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Ontario will run out of personal protective equipment for medical workers on the front-line of COVID-19 in a week if it can’t secure more supplies, Premier Doug Ford said Monday.
But even as officials race to procure more equipment from abroad while upping manufacturing capacity in Ontario, the United States is blocking crucial, planned shipments, Ford said. And meanwhile, roughly one in 10 of Ontario’s COVID-19 cases are medical workers, health officials said Monday.
“This is all that’s on my mind,” the premier said of the looming shortage. “I don’t sleep at night.”
The entire world is scrambling to get its hands on more personal protective equipment (PPE) such as masks, gloves and gowns as the COVID-19 pandemic continues to escalate, Ford said. N95 masks, respirators that can filter out coronavirus particles, are in particularly high demand.
Ontario was counting on a shipment of 3 million N95 masks from manufacturing giant 3M’s South Dakota plant. U.S. officials stopped it over the weekend, Ford said, acting on an order from President Donald Trump to block American companies from exporting PPE.
Ford said the province has ordered 4 million N95s from the U.S. Of those, he said he’s been told 500,000 are now on the way — enough to extend Ontario's supply one additional week.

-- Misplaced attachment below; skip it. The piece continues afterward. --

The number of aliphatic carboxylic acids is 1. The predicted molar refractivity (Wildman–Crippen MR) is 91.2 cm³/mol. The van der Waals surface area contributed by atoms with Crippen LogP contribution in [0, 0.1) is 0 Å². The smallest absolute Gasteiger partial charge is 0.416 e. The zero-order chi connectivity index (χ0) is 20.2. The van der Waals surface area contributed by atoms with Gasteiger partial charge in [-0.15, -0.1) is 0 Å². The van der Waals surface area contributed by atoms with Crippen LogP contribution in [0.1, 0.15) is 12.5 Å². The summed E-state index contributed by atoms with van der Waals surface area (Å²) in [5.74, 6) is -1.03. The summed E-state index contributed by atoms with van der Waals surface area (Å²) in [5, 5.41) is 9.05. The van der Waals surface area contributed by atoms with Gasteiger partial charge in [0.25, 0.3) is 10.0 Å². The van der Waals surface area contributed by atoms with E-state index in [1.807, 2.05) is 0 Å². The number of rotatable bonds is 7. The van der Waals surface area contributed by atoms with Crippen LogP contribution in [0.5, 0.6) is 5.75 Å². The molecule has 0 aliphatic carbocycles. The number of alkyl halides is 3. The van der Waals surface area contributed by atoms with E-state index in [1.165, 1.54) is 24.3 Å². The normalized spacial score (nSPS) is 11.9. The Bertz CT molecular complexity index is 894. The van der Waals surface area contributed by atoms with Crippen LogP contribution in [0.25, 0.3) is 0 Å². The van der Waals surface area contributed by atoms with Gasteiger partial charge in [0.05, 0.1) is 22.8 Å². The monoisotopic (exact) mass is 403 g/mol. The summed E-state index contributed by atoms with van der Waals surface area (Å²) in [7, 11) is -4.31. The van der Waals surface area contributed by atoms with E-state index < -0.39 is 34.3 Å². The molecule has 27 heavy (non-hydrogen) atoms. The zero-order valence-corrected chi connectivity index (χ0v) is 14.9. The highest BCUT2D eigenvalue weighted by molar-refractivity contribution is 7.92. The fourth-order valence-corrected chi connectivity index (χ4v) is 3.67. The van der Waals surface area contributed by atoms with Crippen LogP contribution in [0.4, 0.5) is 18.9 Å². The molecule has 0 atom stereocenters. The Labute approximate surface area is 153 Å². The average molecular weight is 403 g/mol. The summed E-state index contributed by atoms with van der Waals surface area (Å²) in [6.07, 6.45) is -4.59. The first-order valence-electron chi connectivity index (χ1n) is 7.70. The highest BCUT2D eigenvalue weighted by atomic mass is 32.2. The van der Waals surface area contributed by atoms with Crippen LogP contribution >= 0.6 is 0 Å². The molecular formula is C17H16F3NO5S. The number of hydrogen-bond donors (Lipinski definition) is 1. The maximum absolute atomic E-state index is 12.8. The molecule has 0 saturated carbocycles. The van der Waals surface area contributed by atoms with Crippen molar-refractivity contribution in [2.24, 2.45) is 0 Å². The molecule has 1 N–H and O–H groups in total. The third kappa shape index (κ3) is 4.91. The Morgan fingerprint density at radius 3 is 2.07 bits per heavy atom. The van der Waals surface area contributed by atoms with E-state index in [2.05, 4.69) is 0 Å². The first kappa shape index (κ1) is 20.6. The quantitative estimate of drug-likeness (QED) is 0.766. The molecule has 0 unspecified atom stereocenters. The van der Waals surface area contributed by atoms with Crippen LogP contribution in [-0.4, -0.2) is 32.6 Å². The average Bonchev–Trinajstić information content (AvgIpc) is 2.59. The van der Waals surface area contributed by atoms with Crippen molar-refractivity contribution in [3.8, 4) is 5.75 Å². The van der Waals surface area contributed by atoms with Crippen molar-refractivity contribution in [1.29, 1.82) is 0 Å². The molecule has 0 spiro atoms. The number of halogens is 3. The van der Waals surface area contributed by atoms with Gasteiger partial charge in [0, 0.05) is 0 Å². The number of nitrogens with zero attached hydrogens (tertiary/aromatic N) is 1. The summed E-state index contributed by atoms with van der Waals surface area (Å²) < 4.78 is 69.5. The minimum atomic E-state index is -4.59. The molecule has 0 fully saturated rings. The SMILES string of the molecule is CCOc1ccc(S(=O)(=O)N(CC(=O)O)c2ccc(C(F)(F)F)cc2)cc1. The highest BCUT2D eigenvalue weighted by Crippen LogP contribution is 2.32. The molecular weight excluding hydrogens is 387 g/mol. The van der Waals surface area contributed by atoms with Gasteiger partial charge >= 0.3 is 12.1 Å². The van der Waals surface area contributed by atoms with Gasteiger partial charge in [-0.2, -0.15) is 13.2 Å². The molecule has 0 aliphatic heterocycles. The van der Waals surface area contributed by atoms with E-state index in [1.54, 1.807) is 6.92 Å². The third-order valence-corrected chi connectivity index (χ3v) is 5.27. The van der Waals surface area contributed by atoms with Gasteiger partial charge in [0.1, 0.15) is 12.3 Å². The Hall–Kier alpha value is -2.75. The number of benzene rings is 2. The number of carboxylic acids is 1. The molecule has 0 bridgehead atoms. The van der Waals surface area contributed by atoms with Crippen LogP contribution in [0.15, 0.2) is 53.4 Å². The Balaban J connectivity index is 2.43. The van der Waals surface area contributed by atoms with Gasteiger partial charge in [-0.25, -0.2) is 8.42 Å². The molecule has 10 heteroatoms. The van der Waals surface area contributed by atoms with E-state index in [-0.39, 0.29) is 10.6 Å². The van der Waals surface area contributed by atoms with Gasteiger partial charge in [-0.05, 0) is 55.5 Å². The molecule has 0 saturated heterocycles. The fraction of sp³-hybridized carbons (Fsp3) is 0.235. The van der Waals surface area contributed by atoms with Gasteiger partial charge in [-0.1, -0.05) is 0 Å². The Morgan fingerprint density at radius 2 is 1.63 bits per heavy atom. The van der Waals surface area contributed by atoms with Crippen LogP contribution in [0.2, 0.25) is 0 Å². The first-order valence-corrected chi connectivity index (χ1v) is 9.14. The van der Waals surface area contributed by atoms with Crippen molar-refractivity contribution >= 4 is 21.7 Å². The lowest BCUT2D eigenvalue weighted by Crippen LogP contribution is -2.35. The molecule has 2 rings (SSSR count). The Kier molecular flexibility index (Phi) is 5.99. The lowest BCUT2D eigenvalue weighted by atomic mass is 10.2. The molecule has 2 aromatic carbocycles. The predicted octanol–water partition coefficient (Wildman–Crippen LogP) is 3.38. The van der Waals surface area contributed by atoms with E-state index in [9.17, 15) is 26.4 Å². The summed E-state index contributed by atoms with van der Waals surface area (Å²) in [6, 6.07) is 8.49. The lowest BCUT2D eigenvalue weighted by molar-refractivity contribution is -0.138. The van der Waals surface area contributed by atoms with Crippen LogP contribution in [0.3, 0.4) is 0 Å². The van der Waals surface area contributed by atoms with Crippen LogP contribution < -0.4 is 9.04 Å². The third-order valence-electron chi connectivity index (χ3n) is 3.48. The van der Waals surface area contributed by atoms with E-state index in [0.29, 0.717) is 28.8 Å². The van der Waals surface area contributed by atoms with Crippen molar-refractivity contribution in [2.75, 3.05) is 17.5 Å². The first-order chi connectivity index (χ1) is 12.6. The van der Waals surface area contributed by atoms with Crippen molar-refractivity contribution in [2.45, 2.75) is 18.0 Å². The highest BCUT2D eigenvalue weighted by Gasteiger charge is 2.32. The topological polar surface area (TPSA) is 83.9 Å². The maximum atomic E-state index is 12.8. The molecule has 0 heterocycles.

“I go back to: trust, but verify,” Ford said. “Until I see physically those 500,000 landed here in Ontario, then I can report in and say we have it. I’ve heard in the past, ‘It’s on its way, it’s on its way.’ And it wasn’t on its way.”
In a statement Friday, 3M warned there would be “significant humanitarian implications” if the company were to stop sending the gear to countries that need it, and that other countries could retaliate. And on Monday, Prime Minister Justin Trudeau said he “expects” shipments from the U.S. to arrive as planned, reminding the Trump administration that “essential services and supplies are very much a two-way street.”
“We are interconnected and interlinked in so many ways, from primary resources flowing to American companies to make the equipment that is so desperately needed both in North America and around the world, to actual shipments of products that go from Canada to the United States,” Trudeau said.
After talking with U.S. trade representative Robert Lighthizer and Deputy Prime Minister Chrystia Freeland, Ford said he’s feeling more “optimistic” that the 500,000 masks will arrive, at least. And in the meantime, he said, Ontario is very close to being able to manufacture N95-equivalents within the province.
“We’re grateful for anything we can get out of the U.S.,” he said. “We are relying on the U.S., we are relying on the federal government.”
“This is all that’s on my mind,” Premier Doug Ford said of the looming shortage. “I don’t sleep at night.”
Ontario has 4,347 COVID-19 cases, with 309 new ones reported Monday morning. The novel coronavirus has killed 132 people so far, the province said, and 1,624 have recovered.
Last week, the province projected 1,600 Ontarians could die from COVID-19 by the end of April without stricter physical distancing measures (the modelling fluctuates and is used for government planning, not predicting the future).
“I’ve never once downplayed it,” the premier said Monday in response to a question from a reporter about whether he should accept responsibility for the shortage. And Elliott, he said, “answered honestly” when talking about supplies last month.
“This is changing hour by hour, day by day,” Ford said.